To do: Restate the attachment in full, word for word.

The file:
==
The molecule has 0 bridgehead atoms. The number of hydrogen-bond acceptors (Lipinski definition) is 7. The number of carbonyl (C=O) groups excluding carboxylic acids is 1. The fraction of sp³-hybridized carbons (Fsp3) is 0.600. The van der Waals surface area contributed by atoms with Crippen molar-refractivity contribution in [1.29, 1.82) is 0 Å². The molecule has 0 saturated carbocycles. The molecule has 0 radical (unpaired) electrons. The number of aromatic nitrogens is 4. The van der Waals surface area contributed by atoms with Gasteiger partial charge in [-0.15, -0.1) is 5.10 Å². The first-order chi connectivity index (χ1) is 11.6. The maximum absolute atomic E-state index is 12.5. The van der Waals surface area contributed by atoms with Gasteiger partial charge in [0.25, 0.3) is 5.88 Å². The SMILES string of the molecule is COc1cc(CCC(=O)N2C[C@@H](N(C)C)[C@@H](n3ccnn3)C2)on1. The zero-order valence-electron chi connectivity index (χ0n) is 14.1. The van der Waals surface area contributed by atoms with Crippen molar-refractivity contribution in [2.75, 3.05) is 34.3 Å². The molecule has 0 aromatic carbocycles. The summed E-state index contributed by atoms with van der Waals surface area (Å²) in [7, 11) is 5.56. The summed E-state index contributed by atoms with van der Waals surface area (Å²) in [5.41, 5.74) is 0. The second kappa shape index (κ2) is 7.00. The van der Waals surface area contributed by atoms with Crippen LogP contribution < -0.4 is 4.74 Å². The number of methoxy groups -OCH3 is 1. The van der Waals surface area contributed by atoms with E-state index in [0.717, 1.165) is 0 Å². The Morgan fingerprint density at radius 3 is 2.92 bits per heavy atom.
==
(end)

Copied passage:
The molecule has 0 bridgehead atoms. The number of hydrogen-bond acceptors (Lipinski definition) is 7. The number of carbonyl (C=O) groups excluding carboxylic acids is 1. The fraction of sp³-hybridized carbons (Fsp3) is 0.600. The van der Waals surface area contributed by atoms with Crippen molar-refractivity contribution in [1.29, 1.82) is 0 Å². The molecule has 0 saturated carbocycles. The molecule has 0 radical (unpaired) electrons. The number of aromatic nitrogens is 4. The van der Waals surface area contributed by atoms with Gasteiger partial charge in [-0.15, -0.1) is 5.10 Å². The first-order chi connectivity index (χ1) is 11.6. The maximum absolute atomic E-state index is 12.5. The van der Waals surface area contributed by atoms with Gasteiger partial charge in [0.25, 0.3) is 5.88 Å². The SMILES string of the molecule is COc1cc(CCC(=O)N2C[C@@H](N(C)C)[C@@H](n3ccnn3)C2)on1. The zero-order valence-electron chi connectivity index (χ0n) is 14.1. The van der Waals surface area contributed by atoms with Crippen molar-refractivity contribution in [2.75, 3.05) is 34.3 Å². The molecule has 0 aromatic carbocycles. The summed E-state index contributed by atoms with van der Waals surface area (Å²) in [7, 11) is 5.56. The summed E-state index contributed by atoms with van der Waals surface area (Å²) in [5.41, 5.74) is 0. The second kappa shape index (κ2) is 7.00. The van der Waals surface area contributed by atoms with Crippen LogP contribution < -0.4 is 4.74 Å². The number of methoxy groups -OCH3 is 1. The van der Waals surface area contributed by atoms with E-state index in [0.717, 1.165) is 0 Å². The Morgan fingerprint density at radius 3 is 2.92 bits per heavy atom.